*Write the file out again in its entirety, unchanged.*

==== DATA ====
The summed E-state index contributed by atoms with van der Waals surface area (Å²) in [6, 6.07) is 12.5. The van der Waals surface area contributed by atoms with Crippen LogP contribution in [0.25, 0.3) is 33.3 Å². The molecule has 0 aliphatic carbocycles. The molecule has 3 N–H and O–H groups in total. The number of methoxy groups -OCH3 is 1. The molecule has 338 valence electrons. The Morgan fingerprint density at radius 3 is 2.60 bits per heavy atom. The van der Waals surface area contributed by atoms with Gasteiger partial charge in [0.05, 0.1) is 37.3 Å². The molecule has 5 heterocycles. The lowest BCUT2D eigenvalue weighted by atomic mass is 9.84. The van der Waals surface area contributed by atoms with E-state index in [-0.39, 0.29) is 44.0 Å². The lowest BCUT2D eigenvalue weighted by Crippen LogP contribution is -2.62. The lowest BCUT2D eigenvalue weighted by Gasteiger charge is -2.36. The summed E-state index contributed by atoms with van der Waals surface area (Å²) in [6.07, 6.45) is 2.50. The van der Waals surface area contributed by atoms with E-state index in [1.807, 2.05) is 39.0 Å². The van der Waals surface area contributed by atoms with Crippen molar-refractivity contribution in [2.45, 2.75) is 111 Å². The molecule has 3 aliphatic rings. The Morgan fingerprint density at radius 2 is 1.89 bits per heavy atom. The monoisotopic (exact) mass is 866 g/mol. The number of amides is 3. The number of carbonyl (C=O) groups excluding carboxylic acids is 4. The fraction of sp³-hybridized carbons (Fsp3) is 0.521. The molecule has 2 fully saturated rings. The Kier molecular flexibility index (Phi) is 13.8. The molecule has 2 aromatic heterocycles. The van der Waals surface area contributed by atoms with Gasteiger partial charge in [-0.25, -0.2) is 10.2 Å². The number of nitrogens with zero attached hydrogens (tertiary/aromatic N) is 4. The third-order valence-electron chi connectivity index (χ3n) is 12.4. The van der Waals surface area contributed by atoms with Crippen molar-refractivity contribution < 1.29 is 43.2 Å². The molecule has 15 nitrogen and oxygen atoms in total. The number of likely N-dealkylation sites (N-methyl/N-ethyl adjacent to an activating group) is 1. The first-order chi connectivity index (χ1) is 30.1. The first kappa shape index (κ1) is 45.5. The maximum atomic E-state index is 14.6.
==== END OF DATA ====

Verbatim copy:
The summed E-state index contributed by atoms with van der Waals surface area (Å²) in [6, 6.07) is 12.5. The van der Waals surface area contributed by atoms with Crippen LogP contribution in [0.25, 0.3) is 33.3 Å². The molecule has 0 aliphatic carbocycles. The molecule has 3 N–H and O–H groups in total. The number of methoxy groups -OCH3 is 1. The molecule has 338 valence electrons. The Morgan fingerprint density at radius 3 is 2.60 bits per heavy atom. The van der Waals surface area contributed by atoms with Gasteiger partial charge in [0.05, 0.1) is 37.3 Å². The molecule has 5 heterocycles. The lowest BCUT2D eigenvalue weighted by atomic mass is 9.84. The van der Waals surface area contributed by atoms with E-state index in [-0.39, 0.29) is 44.0 Å². The lowest BCUT2D eigenvalue weighted by Crippen LogP contribution is -2.62. The lowest BCUT2D eigenvalue weighted by Gasteiger charge is -2.36. The summed E-state index contributed by atoms with van der Waals surface area (Å²) in [6.07, 6.45) is 2.50. The van der Waals surface area contributed by atoms with E-state index in [1.807, 2.05) is 39.0 Å². The van der Waals surface area contributed by atoms with Crippen molar-refractivity contribution in [2.45, 2.75) is 111 Å². The molecule has 3 aliphatic rings. The Morgan fingerprint density at radius 2 is 1.89 bits per heavy atom. The monoisotopic (exact) mass is 866 g/mol. The number of amides is 3. The number of carbonyl (C=O) groups excluding carboxylic acids is 4. The fraction of sp³-hybridized carbons (Fsp3) is 0.521. The molecule has 2 fully saturated rings. The Kier molecular flexibility index (Phi) is 13.8. The molecule has 2 aromatic heterocycles. The van der Waals surface area contributed by atoms with Gasteiger partial charge in [-0.25, -0.2) is 10.2 Å². The number of nitrogens with zero attached hydrogens (tertiary/aromatic N) is 4. The third-order valence-electron chi connectivity index (χ3n) is 12.4. The van der Waals surface area contributed by atoms with Crippen molar-refractivity contribution < 1.29 is 43.2 Å². The molecule has 15 nitrogen and oxygen atoms in total. The number of likely N-dealkylation sites (N-methyl/N-ethyl adjacent to an activating group) is 1. The first-order chi connectivity index (χ1) is 30.1. The first kappa shape index (κ1) is 45.5. The maximum atomic E-state index is 14.6.